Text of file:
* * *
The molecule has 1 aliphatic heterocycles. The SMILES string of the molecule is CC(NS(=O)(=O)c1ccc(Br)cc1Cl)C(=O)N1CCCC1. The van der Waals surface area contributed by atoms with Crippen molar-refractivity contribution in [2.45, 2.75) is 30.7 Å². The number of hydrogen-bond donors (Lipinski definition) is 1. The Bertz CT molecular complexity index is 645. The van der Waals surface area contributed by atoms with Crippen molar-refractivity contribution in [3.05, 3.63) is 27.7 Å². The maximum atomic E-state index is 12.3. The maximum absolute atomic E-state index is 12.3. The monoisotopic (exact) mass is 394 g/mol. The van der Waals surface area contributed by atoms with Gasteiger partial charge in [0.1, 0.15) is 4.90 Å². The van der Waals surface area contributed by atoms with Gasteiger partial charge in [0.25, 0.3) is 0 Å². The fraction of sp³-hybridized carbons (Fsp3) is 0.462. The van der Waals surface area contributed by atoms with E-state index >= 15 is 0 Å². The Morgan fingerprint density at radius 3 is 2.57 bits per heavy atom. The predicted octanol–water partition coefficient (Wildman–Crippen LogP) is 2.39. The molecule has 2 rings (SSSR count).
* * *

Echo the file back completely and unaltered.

The molecule has 1 aliphatic heterocycles. The SMILES string of the molecule is CC(NS(=O)(=O)c1ccc(Br)cc1Cl)C(=O)N1CCCC1. The van der Waals surface area contributed by atoms with Crippen molar-refractivity contribution in [2.45, 2.75) is 30.7 Å². The number of hydrogen-bond donors (Lipinski definition) is 1. The Bertz CT molecular complexity index is 645. The van der Waals surface area contributed by atoms with Crippen molar-refractivity contribution in [3.05, 3.63) is 27.7 Å². The maximum atomic E-state index is 12.3. The maximum absolute atomic E-state index is 12.3. The monoisotopic (exact) mass is 394 g/mol. The van der Waals surface area contributed by atoms with Gasteiger partial charge in [0.1, 0.15) is 4.90 Å². The van der Waals surface area contributed by atoms with Gasteiger partial charge in [0.25, 0.3) is 0 Å². The fraction of sp³-hybridized carbons (Fsp3) is 0.462. The van der Waals surface area contributed by atoms with E-state index >= 15 is 0 Å². The Morgan fingerprint density at radius 3 is 2.57 bits per heavy atom. The predicted octanol–water partition coefficient (Wildman–Crippen LogP) is 2.39. The molecule has 2 rings (SSSR count).